Morning Report: MBA urges FHFA to go slow on GSE limits

Vital Statistics:

S&P futures391616.4
Oil (WTI)59.331.57
10 year government bond yield 1.63%
30 year fixed rate mortgage 3.30%

Stocks are higher despite a lousy durable goods number. Bonds and MBS are up small.

Durable Goods orders fell 1.1% in February, which was well below the consensus estimate of 0.8% growth. Ex-transportation, they fell 0.9% and core capital goods orders (sort of a proxy for business capital investment) fell 0.8%.

Mortgage applications fell 2.5% last week as rates spiked. Purchases increased 3%, while refinances fell 5%. “The 30-year fixed mortgage rate increased to 3.36 percent last week and has now risen 50 basis points since the beginning of the year, in turn shutting off refinance incentives for many borrowers,” said Joel Kan, MBA Associate Vice President of Economic and Industry Forecasting. “Refinance activity dropped to its slowest pace since September 2020, with declines in both conventional and government applications. Mortgage rates have moved higher in tandem with Treasury yields, as the outlook for the U.S. economy continues to improve amidst the faster vaccine rollout and states easing pandemic-related restrictions.”

While refis are falling, we are still well above where we were pre-COVID. Below is a chart of the MBA refinance index.

The MBA sent a letter to Treasury Secretary Janet Yellen and FHFA Director Mark Calibria urging them to reconsider the GSE purchase caps. The MBA expressed concern about the limit on high risk (low FICO / high LTV) caps of 6% on purchases and 3% on refis. It also discussed the problem with investor property caps.

MBA said when the amendments to the PSPAs were announced, Treasury noted that these limits were “aligned with [the Enterprises’] current levels” of investment property and second home acquisitions. Market volumes in these segments in 2020, however, were lower than in prior years, and data from recent months suggest that heightened sales and refinance activity in these segments is driving an increase in GSE acquisitions of these loans. As the GSEs have begun to implement the investor/2nd home caps in the past week, the market for these loans has deteriorated significantly as investors impose loan level price adjustments to avoid getting an excessive volume of loans that the GSEs cannot purchase.  It is not clear that private market participants currently have the capacity or resources to absorb the entirety of the gap between the GSE limits and the volume needed to satisfy underlying demand.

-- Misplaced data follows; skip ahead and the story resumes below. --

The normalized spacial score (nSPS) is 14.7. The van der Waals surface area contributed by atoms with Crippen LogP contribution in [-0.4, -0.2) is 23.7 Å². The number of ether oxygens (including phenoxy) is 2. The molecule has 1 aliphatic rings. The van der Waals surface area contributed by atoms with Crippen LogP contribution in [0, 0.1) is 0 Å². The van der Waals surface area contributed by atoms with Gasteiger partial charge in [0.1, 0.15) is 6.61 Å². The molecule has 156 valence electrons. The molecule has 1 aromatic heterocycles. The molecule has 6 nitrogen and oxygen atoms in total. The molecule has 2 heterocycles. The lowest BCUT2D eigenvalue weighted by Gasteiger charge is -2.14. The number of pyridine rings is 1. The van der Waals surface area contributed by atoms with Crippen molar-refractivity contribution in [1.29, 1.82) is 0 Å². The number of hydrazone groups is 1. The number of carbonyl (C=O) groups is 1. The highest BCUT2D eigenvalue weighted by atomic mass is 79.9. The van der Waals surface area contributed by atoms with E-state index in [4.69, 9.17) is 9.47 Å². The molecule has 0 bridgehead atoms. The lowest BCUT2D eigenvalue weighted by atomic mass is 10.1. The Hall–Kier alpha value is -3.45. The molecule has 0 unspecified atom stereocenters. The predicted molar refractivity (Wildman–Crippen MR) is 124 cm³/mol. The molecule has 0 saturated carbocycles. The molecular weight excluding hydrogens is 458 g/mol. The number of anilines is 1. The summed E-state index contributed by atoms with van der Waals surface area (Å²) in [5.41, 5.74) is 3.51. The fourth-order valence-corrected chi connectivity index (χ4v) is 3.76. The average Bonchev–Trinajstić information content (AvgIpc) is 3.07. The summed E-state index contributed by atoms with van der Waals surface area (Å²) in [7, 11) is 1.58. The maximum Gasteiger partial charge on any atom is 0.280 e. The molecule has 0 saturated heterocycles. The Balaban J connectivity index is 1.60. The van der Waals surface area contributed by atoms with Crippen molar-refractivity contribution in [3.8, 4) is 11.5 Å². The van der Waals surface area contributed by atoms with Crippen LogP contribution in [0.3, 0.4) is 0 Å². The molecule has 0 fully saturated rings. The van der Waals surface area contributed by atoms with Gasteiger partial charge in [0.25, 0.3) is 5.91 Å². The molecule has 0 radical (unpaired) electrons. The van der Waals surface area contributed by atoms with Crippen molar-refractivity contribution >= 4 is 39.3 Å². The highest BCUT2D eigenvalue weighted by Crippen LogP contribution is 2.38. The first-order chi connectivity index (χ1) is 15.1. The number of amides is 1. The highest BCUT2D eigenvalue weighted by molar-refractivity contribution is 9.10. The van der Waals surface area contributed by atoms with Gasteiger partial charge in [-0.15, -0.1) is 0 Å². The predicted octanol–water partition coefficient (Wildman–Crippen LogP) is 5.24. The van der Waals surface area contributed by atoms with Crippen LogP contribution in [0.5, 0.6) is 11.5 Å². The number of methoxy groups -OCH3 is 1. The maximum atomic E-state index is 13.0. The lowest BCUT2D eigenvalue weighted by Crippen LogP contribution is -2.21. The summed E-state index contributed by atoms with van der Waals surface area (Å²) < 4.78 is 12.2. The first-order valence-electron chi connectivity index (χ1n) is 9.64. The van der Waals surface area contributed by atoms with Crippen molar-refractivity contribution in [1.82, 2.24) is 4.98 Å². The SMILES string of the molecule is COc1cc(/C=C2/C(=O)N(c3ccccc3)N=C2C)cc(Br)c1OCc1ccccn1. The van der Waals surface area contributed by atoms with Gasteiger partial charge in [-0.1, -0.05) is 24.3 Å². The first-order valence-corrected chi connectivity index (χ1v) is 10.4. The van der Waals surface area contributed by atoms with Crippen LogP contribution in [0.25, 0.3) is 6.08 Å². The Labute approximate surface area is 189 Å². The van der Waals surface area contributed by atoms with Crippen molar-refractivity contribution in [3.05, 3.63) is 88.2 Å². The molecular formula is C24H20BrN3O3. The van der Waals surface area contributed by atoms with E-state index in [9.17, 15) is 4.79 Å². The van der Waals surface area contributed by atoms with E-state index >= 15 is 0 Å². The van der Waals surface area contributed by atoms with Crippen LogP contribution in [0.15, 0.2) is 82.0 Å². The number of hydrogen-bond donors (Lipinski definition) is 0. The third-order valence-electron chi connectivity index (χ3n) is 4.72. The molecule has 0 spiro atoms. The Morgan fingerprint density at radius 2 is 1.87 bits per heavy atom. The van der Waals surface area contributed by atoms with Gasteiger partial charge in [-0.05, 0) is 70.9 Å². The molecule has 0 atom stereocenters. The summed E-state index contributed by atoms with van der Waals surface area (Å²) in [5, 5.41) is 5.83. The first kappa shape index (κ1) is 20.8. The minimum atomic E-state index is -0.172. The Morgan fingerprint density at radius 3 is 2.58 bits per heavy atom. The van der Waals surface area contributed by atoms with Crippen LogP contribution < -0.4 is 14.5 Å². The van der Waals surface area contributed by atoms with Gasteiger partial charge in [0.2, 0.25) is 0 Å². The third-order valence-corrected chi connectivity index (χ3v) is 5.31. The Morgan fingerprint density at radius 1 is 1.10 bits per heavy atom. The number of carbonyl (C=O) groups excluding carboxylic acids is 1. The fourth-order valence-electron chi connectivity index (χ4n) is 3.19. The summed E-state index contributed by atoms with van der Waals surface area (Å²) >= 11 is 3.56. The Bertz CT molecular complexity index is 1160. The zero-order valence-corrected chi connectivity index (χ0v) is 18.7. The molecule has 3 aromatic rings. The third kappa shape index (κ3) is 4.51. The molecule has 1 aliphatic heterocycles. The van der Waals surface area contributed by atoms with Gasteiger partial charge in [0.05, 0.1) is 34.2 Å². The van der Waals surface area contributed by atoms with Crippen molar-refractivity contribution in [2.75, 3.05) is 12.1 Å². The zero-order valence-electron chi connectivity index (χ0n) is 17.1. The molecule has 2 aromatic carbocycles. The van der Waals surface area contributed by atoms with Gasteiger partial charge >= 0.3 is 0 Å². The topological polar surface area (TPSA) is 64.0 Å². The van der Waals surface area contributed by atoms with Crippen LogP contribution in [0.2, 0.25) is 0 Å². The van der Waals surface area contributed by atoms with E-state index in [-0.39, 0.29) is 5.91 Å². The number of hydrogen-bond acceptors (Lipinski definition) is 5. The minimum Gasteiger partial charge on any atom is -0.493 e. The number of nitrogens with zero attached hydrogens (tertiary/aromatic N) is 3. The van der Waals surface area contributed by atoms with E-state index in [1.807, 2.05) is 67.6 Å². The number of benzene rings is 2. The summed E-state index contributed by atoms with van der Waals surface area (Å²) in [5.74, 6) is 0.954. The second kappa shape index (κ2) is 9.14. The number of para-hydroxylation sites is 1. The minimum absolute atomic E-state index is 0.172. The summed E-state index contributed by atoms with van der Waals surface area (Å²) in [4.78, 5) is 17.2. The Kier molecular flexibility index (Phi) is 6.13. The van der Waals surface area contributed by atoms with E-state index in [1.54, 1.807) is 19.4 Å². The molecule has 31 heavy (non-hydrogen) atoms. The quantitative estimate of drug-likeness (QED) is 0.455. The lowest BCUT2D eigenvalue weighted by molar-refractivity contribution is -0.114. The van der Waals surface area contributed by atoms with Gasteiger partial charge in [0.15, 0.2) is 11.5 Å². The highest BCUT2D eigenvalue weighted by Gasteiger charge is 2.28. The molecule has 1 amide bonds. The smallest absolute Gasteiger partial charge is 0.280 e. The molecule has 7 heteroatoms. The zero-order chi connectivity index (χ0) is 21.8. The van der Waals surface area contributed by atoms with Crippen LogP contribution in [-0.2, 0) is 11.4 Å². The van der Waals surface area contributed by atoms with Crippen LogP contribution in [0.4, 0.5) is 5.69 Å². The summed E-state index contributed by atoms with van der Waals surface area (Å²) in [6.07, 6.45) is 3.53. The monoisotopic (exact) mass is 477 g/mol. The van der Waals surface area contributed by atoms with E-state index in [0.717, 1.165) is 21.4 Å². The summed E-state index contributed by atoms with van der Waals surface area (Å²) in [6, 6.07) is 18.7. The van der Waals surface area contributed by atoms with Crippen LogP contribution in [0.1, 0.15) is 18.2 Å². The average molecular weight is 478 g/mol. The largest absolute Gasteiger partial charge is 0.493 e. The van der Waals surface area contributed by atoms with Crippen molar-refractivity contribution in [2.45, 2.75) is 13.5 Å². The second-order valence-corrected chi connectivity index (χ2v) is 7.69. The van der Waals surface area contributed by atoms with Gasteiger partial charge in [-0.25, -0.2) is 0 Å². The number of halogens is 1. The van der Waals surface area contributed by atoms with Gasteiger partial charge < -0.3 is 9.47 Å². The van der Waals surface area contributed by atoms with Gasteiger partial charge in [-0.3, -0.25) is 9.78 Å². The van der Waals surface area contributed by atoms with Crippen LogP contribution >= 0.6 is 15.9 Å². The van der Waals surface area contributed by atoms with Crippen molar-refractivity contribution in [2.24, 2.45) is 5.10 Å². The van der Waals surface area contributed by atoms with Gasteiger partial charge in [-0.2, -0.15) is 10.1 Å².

At least for the low FICO / high LTV paper, there is an alternative outlet: FHA. For investment properties we are starting to see some investor interest in AUS compliant / non-guaranteed investor property loans. That said, this is a completely new product and there have yet to be any securitizations of this. One potential issue is the capital treatment that banks will have on these. If these loans require higher reserves than traditional Fan and Fred MBS, then banks will be reluctant to hold them and that will affect pricing.

The MBA’s point is a good one, that these loans were artificially depressed as a percentage of all loans in 2020 due to the plethora of easy primary refinances. At a minimum, the MBA is urging FHFA to slow down: “Under a more flexible approach and timeline, the Enterprises could make necessary adjustments to their automated underwriting systems, which would alleviate concerns about existing loan pipelines and better protect against market disruptions. Gradual changes also would provide time for private capital alternatives to develop the operational capacity to serve these market segments.

The typical mortgage originator did $1.5 billion in the fourth quarter and made 137 basis points.


Author: Brent Nyitray

In the physical sciences, knowledge is cumulative. In the financial markets, it is cyclical

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